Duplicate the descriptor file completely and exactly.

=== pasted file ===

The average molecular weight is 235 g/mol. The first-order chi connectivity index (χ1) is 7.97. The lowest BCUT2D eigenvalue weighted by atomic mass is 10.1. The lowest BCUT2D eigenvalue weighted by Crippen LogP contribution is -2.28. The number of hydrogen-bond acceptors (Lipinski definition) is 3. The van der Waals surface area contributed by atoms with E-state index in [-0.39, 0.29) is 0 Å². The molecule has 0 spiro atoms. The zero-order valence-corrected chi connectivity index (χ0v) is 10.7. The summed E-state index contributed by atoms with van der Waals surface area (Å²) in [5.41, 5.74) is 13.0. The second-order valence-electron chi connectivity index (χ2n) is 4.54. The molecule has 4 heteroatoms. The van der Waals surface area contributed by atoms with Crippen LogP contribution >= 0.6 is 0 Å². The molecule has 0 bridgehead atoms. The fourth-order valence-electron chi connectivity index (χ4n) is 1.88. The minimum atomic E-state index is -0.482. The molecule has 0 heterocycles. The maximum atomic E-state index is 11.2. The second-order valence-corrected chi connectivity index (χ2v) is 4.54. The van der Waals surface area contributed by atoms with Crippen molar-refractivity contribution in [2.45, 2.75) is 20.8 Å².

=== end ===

The average molecular weight is 235 g/mol. The first-order chi connectivity index (χ1) is 7.97. The lowest BCUT2D eigenvalue weighted by atomic mass is 10.1. The lowest BCUT2D eigenvalue weighted by Crippen LogP contribution is -2.28. The number of hydrogen-bond acceptors (Lipinski definition) is 3. The van der Waals surface area contributed by atoms with E-state index in [-0.39, 0.29) is 0 Å². The molecule has 0 spiro atoms. The zero-order valence-corrected chi connectivity index (χ0v) is 10.7. The summed E-state index contributed by atoms with van der Waals surface area (Å²) in [5.41, 5.74) is 13.0. The second-order valence-electron chi connectivity index (χ2n) is 4.54. The molecule has 4 heteroatoms. The van der Waals surface area contributed by atoms with Crippen LogP contribution >= 0.6 is 0 Å². The molecule has 0 bridgehead atoms. The fourth-order valence-electron chi connectivity index (χ4n) is 1.88. The minimum atomic E-state index is -0.482. The molecule has 0 heterocycles. The maximum atomic E-state index is 11.2. The second-order valence-corrected chi connectivity index (χ2v) is 4.54. The van der Waals surface area contributed by atoms with Crippen molar-refractivity contribution in [2.45, 2.75) is 20.8 Å².